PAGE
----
20 December 2009

Integration is hard

Filed under: integration, Linux — David Wood @ 5:29 pm

One phrase which I’ve uttered on numerous occasions in the last two years is,

Fragmentation is easy, integration is hard

Recently, I’ve taken to putting more emphasis on the “integration is hard” part of this phrase.  I keep seeing evidence, everywhere I look, of the importance of skills and systems that allow different variations and innovations to be easily incorporated back into wider systems.  A new technology, by itself, is generally insufficient to make an impact in society.  Lots of time-consuming system changes need to happen as well, before that technology can deliver “end-to-end” results.

In a small way, I’ve been seeing more evidence of this same point in the last few days, as I’ve been struggling to assemble a system of software to support a new application.

The application I’d like to support is the “IdeaTorrent” that powers, among other things, the Ubuntu Brainstorm site.

This software is an open source (free of charge) implementation of a voting and review system for ideas.  I’d like to provide a version for my own purposes.  The Ubuntu site helpfully has a link to the providers of the software, IdeaTorrent.

In principle, the installation instructions look simple enough:

  1. Use a webserver with PHP installed
  2. Install the database software PostgreSQL (v8.3)
  3. Install Drupal (content management software)
  4. Install IdeaTorrent
  5. Do some configuration.

In practice, things are proving tougher.  The word “however” appears quite a few times in what follows…

The first webserver I obtained had a different database installed, MySQL.  Although I heard from many people that, by various criteria, MySQL is preferable to PostgreSQL, the IdeaTorrent installation notes were clear that the system would work only if PostgreSQL were present.

However, with this webserver, I failed at the first hurdle.  I found I couldn’t install any new software, since it was a “shared” server that other people were using too.  That environment (not unreasonably) prohibited any user from gaining “root access” security permissions.  If I wanted to change the components, I would need a different working environment.

I therefore purchased a more expensive hosting system.  (I am hopeful of a refund for the first one – from the same supplier, GoDaddy).  This system does allow installation of new software.  And, to make things easier, it comes with PostgreSQL already installed.  That took me to the task of installing Drupal.  That task ended up taking me more than 24 hours elapsed time, as I went along a crash learning course about Linux file permissions, the BASH command shell, PHP, and Drupal itself.  So far, so good.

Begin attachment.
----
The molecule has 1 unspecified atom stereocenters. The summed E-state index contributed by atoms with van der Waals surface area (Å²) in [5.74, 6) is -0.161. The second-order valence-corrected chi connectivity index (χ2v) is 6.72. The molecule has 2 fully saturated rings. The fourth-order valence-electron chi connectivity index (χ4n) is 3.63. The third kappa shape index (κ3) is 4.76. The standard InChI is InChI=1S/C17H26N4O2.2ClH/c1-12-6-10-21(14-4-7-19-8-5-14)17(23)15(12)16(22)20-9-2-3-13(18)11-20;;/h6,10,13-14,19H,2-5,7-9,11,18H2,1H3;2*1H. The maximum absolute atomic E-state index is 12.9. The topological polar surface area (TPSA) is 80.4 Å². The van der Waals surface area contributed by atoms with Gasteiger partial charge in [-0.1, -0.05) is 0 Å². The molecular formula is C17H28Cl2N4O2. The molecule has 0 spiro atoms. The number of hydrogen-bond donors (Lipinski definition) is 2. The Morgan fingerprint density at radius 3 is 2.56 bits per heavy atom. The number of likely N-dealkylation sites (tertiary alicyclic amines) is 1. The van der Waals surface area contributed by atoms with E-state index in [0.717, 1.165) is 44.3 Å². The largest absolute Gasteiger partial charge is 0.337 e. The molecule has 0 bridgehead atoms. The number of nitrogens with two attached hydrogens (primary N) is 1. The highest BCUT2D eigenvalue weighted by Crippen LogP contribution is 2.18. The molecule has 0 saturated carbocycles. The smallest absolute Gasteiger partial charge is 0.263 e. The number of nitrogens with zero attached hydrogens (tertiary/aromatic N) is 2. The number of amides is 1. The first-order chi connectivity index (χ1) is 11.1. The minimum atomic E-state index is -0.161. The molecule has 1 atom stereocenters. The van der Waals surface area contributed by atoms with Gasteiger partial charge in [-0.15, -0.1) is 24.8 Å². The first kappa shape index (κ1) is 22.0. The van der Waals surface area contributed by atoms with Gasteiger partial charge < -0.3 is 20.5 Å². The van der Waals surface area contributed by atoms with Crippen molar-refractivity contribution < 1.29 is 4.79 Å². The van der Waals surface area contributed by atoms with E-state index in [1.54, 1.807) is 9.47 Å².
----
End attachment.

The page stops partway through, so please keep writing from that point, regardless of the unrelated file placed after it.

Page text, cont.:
Finally I installed IdeaTorrent, and reconfigured Drupal so that it recognised the IdeaTorrent modules.

However, lengthy error messages started getting displayed.  Various functions were missing, so the system would not work.  The functions in question were meant to be supplied by PostgreSQL.  At this stage, I paid more attention to the part in the IdeaTorrent installation instructions that said “PostgreSQL 8.3 (Important! Won’t work below 8.3)”.  On checking, I found out that the system provided by GoDaddy has PostgreSQL 8.2.9.

8.2.9 looks numerically close to 8.3, but clearly it’s not close enough.

Further investigation showed me that Linux has an impressive looking system for assisting with upgrades of components.  I followed instructions that I found spread out over the Internet – including the quaintly titled article “An Almost Idiot’s Guide to PostgreSQL YUM“.

These instructions let me to downloading a small “.RPM” file onto the server, and then invoking a command called “YUM“.  (Apparently YUM stands for “Yellowdog Updater, Modified”!)  It looked like it was working.

However, when I started up the system again, I saw that the version of PostgreSQL that was running was still 8.2.9.

Another 24 hours elapsed – with lots of red herrings along the way.  I eventually realised that some of the online links had misled me to pick the wrong .RPM file.  (The one I was trying to install was actually, despite appearances, an even older version.)  Finally I found the right file.  This time, when I ran the YUM magic, lots more things happened.

However, these changes broke the admin “control panel” interface when GoDaddy provided, in order to administer databases.  Without this interface, the remainder of the installation (as required to set up Drupal) would probably be impossible.

Not for the first time, I went back to square one (GoDaddy have a handy service whereby they will return the whole system to its inital “provisioned” state).  This time, I was more careful in how I did the upgrades.  This time, the control panel interface kept working fine.

However, this time, although the functions were shown whereby I could administer the databases, the functions all told me:

Admin password is out of sync. Database management will be unavailable until the admin password is changed.

However, everything I try to do to enter (or redefine) the “admin password” fails.  My current guess is that the handling of admin passwords somehow changed between PostgreSQL v8.2 and PostgreSQL v8.3.

At the moment, I’m stuck again.  Perhaps I’ll figure out what password I ought to be typing in.  Or perhaps I’ll have the whole system reprovisioned yet again (for about the fifth time) and do the upgrades even more carefully this time.  (Any advice from readers of this blog will be gratefully received!)